The Consortium conducts original research, serves students and faculty, and advances public dialogue and understanding on emerging issues at the intersection of science and society.
A week from today, the Center for Bioethics, a Consortium member, is hosting a Climate Forum that will focus on mitigating climate change and adapting for a better future for our environment and public health. Business and non-profit leaders, researchers, sustainability professionals, policy experts, students, and anyone interested in the intersection of public and private efforts to address climate change are invited. Listen and engage with two panels: one with experts from the policy, advocacy, and legal fields and another with Minnesota industry leaders from healthcare, consumer products, and commercial real estate. The event is from 10-4:30 at Mayo Memorial Auditorium; learn more and register here.
Consortium chair Susan M. Wolf and Dr. Ronald Petersen (Mayo Clinic) were interviewed yesterday about the practical, ethical and legal implications of new tools for early diagnosis of Alzheimer's disease. The interview was conducted by Kerri Miller of MPR News, and focuses on Dr. Petersen's recently published research, with Prof. Wolf weighing in on the nuances of translating it to clinical practice. Phone calls from people already diagnosed with Alzheimer's and those who have a family history of the disease illuminate the challenges of grappling with this heartbreaking illness. Listen to the entire interview here.
The John Simon Guggenheim Memorial Foundation has awarded Carl Elliott, MD, PhD, a fellowship in medicine and health. Prof. Elliott is on the faculty of the Center for Bioethics, a Consortium member, and in the Department of Pediatrics; he is also an affiliate faculty member in the Department of Philosophy and the School of Journalism and Mass Communications. During his Guggenheim Fellowship term, Elliott will be working on a book with the tentative title of Lonesome Whistle: Exposing Wrongdoing in Medical Research. Much of Elliott’s scholarship explores philosophical issues surrounding identity, authenticity and justice through the lens of biomedical technology. He is the author or editor of seven previous books, including White Coat, Black Hat: Adventures on the Dark Side of Medicine (Beacon, 2010) and Better than Well: American Medicine Meets the American Dream (Norton, 2003.) His articles have appeared in The New Yorker, The Atlantic Monthly, The London Review of Books, Mother Jones, The New York Times and The New England Journal of Medicine. Guggenheim Fellows are appointed on the basis of prior achievement and exceptional promise; this year, the competition attracted nearly 3,000 applicants.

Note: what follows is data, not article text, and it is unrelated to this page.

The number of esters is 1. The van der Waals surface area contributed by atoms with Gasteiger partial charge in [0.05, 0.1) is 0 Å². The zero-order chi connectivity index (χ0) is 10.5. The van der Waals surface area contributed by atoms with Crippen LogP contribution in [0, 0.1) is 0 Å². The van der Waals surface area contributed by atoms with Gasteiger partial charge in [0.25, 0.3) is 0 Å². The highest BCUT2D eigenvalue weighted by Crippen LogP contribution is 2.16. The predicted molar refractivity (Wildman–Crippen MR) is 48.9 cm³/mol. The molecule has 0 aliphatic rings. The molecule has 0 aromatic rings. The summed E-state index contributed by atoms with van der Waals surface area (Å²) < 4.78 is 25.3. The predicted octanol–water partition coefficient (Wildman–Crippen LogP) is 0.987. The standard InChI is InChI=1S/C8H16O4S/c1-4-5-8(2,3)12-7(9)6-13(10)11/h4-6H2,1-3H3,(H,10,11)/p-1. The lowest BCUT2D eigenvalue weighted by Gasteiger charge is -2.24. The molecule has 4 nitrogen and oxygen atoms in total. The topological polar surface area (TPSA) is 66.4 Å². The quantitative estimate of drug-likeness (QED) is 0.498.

The University of Minnesota's Clinical and Translational Science Institute (CTSI) has received a $42.6 million grant through the National Institutes of Health (NIH)-funded Clinical and Translational Science Award (CTSA) program. CTSI, a Consortium member, will use the funding to train and support researchers striving to make important discoveries that will improve Minnesotans’ health. The five-year award is effective March 30, 2018 through February 28, 2023 and is one of the University’s largest federal research grants; this is the second time CTSI has received this prestigious recognition. VP for Research Allen Levine notes, "CTSI has provided important clinical and translational research support across the University, including . . . for six technologies that have led to startup ventures in areas like microbiome analysis and cancer drug delivery." New to this grant is a mentored career development component that will allow trainees to develop the skills to translate research discoveries into clinical practice.